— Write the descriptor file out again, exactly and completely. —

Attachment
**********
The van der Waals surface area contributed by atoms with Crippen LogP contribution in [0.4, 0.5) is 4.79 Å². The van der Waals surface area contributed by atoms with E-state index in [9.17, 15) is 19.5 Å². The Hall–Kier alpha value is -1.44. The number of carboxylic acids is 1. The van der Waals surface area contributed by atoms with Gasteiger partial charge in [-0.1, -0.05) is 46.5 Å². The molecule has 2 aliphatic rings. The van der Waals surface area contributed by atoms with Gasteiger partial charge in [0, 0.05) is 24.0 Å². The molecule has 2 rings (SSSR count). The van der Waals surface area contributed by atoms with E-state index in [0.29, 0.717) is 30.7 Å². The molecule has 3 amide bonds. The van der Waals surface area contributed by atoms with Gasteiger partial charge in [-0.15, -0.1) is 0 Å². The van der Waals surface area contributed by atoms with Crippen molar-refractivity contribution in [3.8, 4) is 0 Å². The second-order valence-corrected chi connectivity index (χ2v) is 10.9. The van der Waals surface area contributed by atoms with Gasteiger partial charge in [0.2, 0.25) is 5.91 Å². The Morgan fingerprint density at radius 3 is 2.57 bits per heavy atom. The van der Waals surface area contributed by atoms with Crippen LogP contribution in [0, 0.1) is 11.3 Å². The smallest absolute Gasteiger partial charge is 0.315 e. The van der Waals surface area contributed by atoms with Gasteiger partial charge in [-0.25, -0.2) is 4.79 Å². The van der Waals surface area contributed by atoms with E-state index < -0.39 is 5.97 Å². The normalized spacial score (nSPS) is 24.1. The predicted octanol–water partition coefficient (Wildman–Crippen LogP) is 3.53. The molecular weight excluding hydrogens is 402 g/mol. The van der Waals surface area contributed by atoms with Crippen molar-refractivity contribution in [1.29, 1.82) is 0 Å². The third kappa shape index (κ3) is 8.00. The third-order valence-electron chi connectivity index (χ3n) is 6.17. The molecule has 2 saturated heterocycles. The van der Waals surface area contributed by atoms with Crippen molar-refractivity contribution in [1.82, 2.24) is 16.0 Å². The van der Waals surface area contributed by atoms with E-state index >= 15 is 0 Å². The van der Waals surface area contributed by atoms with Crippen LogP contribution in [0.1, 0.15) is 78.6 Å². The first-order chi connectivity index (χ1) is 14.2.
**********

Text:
The van der Waals surface area contributed by atoms with Crippen LogP contribution in [0.4, 0.5) is 4.79 Å². The van der Waals surface area contributed by atoms with E-state index in [9.17, 15) is 19.5 Å². The Hall–Kier alpha value is -1.44. The number of carboxylic acids is 1. The van der Waals surface area contributed by atoms with Gasteiger partial charge in [-0.1, -0.05) is 46.5 Å². The molecule has 2 aliphatic rings. The van der Waals surface area contributed by atoms with Gasteiger partial charge in [0, 0.05) is 24.0 Å². The molecule has 2 rings (SSSR count). The van der Waals surface area contributed by atoms with E-state index in [0.29, 0.717) is 30.7 Å². The molecule has 3 amide bonds. The van der Waals surface area contributed by atoms with Gasteiger partial charge in [-0.15, -0.1) is 0 Å². The van der Waals surface area contributed by atoms with Crippen molar-refractivity contribution in [3.8, 4) is 0 Å². The second-order valence-corrected chi connectivity index (χ2v) is 10.9. The van der Waals surface area contributed by atoms with Gasteiger partial charge in [0.2, 0.25) is 5.91 Å². The Morgan fingerprint density at radius 3 is 2.57 bits per heavy atom. The van der Waals surface area contributed by atoms with Crippen LogP contribution in [0, 0.1) is 11.3 Å². The smallest absolute Gasteiger partial charge is 0.315 e. The van der Waals surface area contributed by atoms with Gasteiger partial charge in [-0.25, -0.2) is 4.79 Å². The van der Waals surface area contributed by atoms with E-state index < -0.39 is 5.97 Å². The normalized spacial score (nSPS) is 24.1. The predicted octanol–water partition coefficient (Wildman–Crippen LogP) is 3.53. The molecular weight excluding hydrogens is 402 g/mol. The van der Waals surface area contributed by atoms with Crippen molar-refractivity contribution in [1.29, 1.82) is 0 Å². The third kappa shape index (κ3) is 8.00. The third-order valence-electron chi connectivity index (χ3n) is 6.17. The molecule has 2 saturated heterocycles. The van der Waals surface area contributed by atoms with Crippen molar-refractivity contribution in [1.82, 2.24) is 16.0 Å². The van der Waals surface area contributed by atoms with E-state index >= 15 is 0 Å². The van der Waals surface area contributed by atoms with Crippen LogP contribution in [0.1, 0.15) is 78.6 Å². The first-order chi connectivity index (χ1) is 14.2.